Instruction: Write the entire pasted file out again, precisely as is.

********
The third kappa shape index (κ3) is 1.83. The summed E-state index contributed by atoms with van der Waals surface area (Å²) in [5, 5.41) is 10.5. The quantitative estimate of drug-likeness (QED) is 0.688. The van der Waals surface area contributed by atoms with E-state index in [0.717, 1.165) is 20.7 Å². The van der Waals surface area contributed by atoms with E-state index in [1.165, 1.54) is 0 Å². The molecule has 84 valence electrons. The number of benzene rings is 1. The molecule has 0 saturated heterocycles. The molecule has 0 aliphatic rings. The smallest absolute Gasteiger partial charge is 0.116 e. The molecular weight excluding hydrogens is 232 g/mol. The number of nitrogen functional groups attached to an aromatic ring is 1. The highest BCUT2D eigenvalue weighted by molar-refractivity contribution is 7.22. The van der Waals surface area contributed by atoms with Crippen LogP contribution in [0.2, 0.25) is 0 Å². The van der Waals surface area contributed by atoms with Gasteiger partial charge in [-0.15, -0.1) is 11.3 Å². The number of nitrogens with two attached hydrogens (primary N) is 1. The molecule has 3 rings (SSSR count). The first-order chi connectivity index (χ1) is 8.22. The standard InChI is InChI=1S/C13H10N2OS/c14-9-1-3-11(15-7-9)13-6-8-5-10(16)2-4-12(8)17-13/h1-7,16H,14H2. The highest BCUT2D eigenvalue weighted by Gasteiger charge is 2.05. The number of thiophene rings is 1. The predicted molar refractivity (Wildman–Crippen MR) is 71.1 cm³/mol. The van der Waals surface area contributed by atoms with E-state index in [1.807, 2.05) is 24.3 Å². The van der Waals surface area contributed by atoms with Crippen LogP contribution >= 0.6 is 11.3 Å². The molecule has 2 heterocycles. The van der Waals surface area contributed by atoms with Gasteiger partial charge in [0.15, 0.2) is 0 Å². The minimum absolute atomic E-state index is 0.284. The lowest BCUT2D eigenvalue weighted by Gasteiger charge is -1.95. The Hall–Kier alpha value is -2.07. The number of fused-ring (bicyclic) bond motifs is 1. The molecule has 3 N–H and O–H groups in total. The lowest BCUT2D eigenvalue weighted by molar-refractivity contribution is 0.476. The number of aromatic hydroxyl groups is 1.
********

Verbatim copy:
The third kappa shape index (κ3) is 1.83. The summed E-state index contributed by atoms with van der Waals surface area (Å²) in [5, 5.41) is 10.5. The quantitative estimate of drug-likeness (QED) is 0.688. The van der Waals surface area contributed by atoms with E-state index in [0.717, 1.165) is 20.7 Å². The van der Waals surface area contributed by atoms with E-state index in [1.165, 1.54) is 0 Å². The molecule has 84 valence electrons. The number of benzene rings is 1. The molecule has 0 saturated heterocycles. The molecule has 0 aliphatic rings. The smallest absolute Gasteiger partial charge is 0.116 e. The molecular weight excluding hydrogens is 232 g/mol. The number of nitrogen functional groups attached to an aromatic ring is 1. The highest BCUT2D eigenvalue weighted by molar-refractivity contribution is 7.22. The van der Waals surface area contributed by atoms with Crippen LogP contribution in [0.2, 0.25) is 0 Å². The van der Waals surface area contributed by atoms with Gasteiger partial charge in [-0.15, -0.1) is 11.3 Å². The number of nitrogens with two attached hydrogens (primary N) is 1. The molecule has 3 rings (SSSR count). The first-order chi connectivity index (χ1) is 8.22. The standard InChI is InChI=1S/C13H10N2OS/c14-9-1-3-11(15-7-9)13-6-8-5-10(16)2-4-12(8)17-13/h1-7,16H,14H2. The highest BCUT2D eigenvalue weighted by Gasteiger charge is 2.05. The number of thiophene rings is 1. The predicted molar refractivity (Wildman–Crippen MR) is 71.1 cm³/mol. The van der Waals surface area contributed by atoms with E-state index in [1.807, 2.05) is 24.3 Å². The van der Waals surface area contributed by atoms with Crippen LogP contribution >= 0.6 is 11.3 Å². The molecule has 2 heterocycles. The van der Waals surface area contributed by atoms with Gasteiger partial charge in [0.15, 0.2) is 0 Å². The minimum absolute atomic E-state index is 0.284. The lowest BCUT2D eigenvalue weighted by Gasteiger charge is -1.95. The Hall–Kier alpha value is -2.07. The number of fused-ring (bicyclic) bond motifs is 1. The molecule has 3 N–H and O–H groups in total. The lowest BCUT2D eigenvalue weighted by molar-refractivity contribution is 0.476. The number of aromatic hydroxyl groups is 1.